“Twenty thousand each.” The money was the hook—no point hiding it. She didn’t want it sitting in her bank account, a constant reminder of what she’d lost.

Frankie’s eyes widened, and Denny barked a laugh. “You’d pay us forty grand to mess around with some girl.”

“Not exactly. I’d pay you forty grand to tell a love story between the two of you.”

A frosty silence descended then that Melody had foreseen but was unable to avoid. The rumble of car engines and the sounds of distant laughter from the club parking lot were brittle between them until Melody jumped back in.

“Anyway, if you’d like to talk more about the job, here’s my card.” Flipping open the slim brass case, she pulled out two. Frankie took one without hesitation, though his expression was a bit blank as he looked down at it, and Melody suspected he was only being polite.

Denny didn’t even bother to take his hands out of his pockets. “I live with him,” he said. “We’ll only need the one, thanks.” He cast a cagey look at Frankie. “I’ll see you back home, yeah?”

His voice seemed to bring Frankie out of his daze, and he blinked, straightening to his full height. “Yeah. Be careful.”

Denny saluted as he jogged back to the man waiting by the car. As soon as Denny was within arm’s reach, the man grabbed for him and spun him around, kissed him, and pushed him down into the open front passenger door.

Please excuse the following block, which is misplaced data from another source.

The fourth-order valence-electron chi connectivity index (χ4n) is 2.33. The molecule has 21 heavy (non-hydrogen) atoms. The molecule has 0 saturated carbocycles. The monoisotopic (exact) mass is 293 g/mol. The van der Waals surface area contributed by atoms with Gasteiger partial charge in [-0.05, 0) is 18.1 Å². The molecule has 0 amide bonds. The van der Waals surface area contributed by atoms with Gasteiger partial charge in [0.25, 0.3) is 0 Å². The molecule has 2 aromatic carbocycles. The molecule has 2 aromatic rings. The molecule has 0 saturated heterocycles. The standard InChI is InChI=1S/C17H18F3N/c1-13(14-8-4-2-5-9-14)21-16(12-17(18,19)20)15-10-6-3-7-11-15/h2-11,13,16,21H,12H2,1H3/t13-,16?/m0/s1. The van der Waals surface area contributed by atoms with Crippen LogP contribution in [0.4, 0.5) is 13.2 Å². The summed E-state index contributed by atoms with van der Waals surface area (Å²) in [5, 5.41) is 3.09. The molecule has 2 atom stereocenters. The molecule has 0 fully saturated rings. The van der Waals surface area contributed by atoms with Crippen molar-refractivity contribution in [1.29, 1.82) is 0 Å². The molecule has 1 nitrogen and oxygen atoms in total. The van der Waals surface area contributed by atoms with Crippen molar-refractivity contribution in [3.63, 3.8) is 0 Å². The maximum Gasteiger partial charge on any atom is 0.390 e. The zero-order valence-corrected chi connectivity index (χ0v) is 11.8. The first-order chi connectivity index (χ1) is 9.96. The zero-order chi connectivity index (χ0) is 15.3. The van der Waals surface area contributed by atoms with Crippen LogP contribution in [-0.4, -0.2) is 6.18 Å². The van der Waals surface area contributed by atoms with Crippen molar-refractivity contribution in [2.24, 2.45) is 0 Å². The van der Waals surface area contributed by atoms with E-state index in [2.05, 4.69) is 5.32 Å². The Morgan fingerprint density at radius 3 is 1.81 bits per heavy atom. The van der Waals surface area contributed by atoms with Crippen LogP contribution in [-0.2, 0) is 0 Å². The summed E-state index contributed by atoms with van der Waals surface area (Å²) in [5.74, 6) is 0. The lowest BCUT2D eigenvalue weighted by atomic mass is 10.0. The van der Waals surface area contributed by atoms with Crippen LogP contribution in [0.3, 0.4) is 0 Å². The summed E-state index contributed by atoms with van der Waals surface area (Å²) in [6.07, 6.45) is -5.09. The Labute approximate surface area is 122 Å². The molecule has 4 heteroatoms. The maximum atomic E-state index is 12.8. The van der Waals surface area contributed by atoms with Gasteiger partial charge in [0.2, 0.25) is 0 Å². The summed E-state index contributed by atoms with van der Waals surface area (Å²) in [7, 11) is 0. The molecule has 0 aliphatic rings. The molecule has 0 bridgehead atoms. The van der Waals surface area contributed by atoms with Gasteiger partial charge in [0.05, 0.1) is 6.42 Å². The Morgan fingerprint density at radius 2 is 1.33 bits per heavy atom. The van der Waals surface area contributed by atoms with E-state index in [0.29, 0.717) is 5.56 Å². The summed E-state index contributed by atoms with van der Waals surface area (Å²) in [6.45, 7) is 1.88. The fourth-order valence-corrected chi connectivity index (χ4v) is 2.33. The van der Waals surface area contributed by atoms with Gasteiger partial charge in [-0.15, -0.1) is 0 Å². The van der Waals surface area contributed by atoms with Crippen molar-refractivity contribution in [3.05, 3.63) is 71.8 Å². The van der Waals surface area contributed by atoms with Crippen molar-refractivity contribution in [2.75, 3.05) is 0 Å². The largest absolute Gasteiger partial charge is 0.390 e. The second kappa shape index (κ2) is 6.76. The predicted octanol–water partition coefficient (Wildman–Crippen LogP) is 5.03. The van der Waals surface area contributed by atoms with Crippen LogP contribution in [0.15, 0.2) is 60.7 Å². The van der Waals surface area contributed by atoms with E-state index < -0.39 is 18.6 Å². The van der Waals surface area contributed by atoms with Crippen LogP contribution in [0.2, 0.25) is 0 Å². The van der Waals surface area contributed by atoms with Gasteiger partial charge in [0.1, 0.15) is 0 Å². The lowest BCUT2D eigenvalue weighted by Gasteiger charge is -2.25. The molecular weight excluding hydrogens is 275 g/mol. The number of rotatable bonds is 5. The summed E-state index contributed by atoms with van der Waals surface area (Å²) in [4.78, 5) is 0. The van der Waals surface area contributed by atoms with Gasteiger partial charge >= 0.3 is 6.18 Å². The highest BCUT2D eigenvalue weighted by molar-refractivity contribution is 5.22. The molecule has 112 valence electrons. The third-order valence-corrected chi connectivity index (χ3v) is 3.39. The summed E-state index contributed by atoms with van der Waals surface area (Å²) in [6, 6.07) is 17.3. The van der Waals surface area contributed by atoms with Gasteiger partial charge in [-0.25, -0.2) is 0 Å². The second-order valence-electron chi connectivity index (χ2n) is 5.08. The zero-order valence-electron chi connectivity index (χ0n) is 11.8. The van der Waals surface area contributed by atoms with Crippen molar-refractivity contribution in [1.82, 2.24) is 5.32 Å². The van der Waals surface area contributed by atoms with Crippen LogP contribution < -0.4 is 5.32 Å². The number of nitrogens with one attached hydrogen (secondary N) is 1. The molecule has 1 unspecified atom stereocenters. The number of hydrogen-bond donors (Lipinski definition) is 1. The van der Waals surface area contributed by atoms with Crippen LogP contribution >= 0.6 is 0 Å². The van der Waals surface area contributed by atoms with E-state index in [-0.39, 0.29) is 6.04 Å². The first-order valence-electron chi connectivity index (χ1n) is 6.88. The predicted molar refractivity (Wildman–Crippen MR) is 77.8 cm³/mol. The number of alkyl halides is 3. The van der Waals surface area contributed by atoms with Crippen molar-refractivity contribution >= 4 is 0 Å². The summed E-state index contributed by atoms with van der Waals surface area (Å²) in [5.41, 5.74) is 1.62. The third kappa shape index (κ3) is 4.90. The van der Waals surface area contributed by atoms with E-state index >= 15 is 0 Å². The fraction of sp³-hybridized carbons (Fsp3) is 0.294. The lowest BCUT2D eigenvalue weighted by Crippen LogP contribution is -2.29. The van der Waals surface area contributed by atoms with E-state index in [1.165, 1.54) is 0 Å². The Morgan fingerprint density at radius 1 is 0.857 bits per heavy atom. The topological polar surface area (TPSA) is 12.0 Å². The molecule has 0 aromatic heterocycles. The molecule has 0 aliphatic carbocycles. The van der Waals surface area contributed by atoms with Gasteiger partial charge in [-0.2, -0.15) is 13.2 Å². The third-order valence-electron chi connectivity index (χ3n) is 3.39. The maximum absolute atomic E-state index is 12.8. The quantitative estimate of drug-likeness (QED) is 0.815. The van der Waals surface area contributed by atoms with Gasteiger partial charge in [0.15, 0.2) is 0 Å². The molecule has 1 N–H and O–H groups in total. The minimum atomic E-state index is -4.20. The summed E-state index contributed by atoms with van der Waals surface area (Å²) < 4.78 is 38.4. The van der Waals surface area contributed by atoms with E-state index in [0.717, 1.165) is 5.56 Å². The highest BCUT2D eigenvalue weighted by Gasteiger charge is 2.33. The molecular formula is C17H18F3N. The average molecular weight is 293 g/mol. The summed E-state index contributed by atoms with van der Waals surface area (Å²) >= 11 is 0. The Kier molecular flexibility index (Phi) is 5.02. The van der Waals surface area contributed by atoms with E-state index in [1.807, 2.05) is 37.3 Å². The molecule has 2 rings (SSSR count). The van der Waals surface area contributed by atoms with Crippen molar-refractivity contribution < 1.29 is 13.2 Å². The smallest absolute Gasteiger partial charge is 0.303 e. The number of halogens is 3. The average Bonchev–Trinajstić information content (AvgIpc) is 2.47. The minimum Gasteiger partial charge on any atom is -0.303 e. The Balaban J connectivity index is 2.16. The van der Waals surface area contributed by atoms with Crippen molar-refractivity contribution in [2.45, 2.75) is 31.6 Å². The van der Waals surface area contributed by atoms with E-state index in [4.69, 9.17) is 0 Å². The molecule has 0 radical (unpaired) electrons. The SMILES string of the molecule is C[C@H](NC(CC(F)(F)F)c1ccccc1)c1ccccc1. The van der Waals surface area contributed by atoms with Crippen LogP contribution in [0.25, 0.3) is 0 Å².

“Melody Gellar.”

She turned at the sound of her name, finding Frankie once again smiling at her. He held up her card.

“It’s a nice name. Sounds like the heroine of her own movie.”

Melody felt his easy charm wrap around her like another coat. “Thank you. I—I hope you’ll consider my offer.”

“We’d be idiots not to.”


“I’ll give you a call, Melody Gellar.” With a flourish, he pocketed the card. Then he hesitated, took a step closer, and leaned down to speak into her ear. “And my name is actually Francis.” As he straightened, Frankie—Francis—winked at her, like he was pleased to share his name. With a grin, he returned his attention to the woman in the red coat still waiting for him.

Not wanting to intrude any further, Melody backed up a few steps and fished in her bag for her car keys. After that first opening gambit, she wanted to be home in her quiet house more than anything.

As she crossed the street, she looked back once as the cars behind her pulled away. Both Francis and Denny rode in the passenger seats. Melody didn’t have to ponder too terribly long why Tommy had been hesitant to send her over there. Though it hadn’t been drugs, she suspected a transaction of some kind had taken place.

Unlocking her car, Melody decided that might actually work in her favor.

Copyright © Marie Lark